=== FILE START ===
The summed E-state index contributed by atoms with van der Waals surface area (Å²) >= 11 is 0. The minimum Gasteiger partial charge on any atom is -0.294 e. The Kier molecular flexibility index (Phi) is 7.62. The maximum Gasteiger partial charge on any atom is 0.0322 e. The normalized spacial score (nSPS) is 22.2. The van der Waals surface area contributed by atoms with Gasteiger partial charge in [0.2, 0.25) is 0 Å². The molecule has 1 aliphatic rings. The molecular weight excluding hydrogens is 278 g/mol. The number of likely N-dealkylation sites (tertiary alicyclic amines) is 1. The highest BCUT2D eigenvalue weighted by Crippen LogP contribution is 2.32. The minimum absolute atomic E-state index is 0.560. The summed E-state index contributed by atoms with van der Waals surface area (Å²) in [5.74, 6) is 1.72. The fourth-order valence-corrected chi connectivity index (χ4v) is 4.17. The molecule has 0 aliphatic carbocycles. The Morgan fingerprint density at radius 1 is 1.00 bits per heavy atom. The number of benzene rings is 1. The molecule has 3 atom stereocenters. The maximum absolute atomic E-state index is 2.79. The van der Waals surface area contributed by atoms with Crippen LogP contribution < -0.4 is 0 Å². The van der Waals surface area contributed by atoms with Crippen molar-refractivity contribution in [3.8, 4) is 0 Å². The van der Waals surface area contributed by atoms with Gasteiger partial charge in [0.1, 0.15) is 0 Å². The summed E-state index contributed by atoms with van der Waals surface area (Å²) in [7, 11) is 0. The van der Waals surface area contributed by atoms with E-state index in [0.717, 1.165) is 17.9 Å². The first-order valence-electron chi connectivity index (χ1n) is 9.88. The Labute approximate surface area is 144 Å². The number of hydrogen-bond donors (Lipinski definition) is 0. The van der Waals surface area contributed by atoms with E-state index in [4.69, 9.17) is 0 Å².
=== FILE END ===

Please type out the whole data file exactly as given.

The summed E-state index contributed by atoms with van der Waals surface area (Å²) >= 11 is 0. The minimum Gasteiger partial charge on any atom is -0.294 e. The Kier molecular flexibility index (Phi) is 7.62. The maximum Gasteiger partial charge on any atom is 0.0322 e. The normalized spacial score (nSPS) is 22.2. The van der Waals surface area contributed by atoms with Gasteiger partial charge in [0.2, 0.25) is 0 Å². The molecule has 1 aliphatic rings. The molecular weight excluding hydrogens is 278 g/mol. The number of likely N-dealkylation sites (tertiary alicyclic amines) is 1. The highest BCUT2D eigenvalue weighted by Crippen LogP contribution is 2.32. The minimum absolute atomic E-state index is 0.560. The summed E-state index contributed by atoms with van der Waals surface area (Å²) in [5.74, 6) is 1.72. The fourth-order valence-corrected chi connectivity index (χ4v) is 4.17. The molecule has 0 aliphatic carbocycles. The Morgan fingerprint density at radius 1 is 1.00 bits per heavy atom. The number of benzene rings is 1. The molecule has 3 atom stereocenters. The maximum absolute atomic E-state index is 2.79. The van der Waals surface area contributed by atoms with Crippen LogP contribution < -0.4 is 0 Å². The van der Waals surface area contributed by atoms with Crippen molar-refractivity contribution in [3.8, 4) is 0 Å². The van der Waals surface area contributed by atoms with Gasteiger partial charge in [0.1, 0.15) is 0 Å². The summed E-state index contributed by atoms with van der Waals surface area (Å²) in [7, 11) is 0. The van der Waals surface area contributed by atoms with E-state index in [0.717, 1.165) is 17.9 Å². The first-order valence-electron chi connectivity index (χ1n) is 9.88. The Labute approximate surface area is 144 Å². The number of hydrogen-bond donors (Lipinski definition) is 0. The van der Waals surface area contributed by atoms with E-state index in [4.69, 9.17) is 0 Å².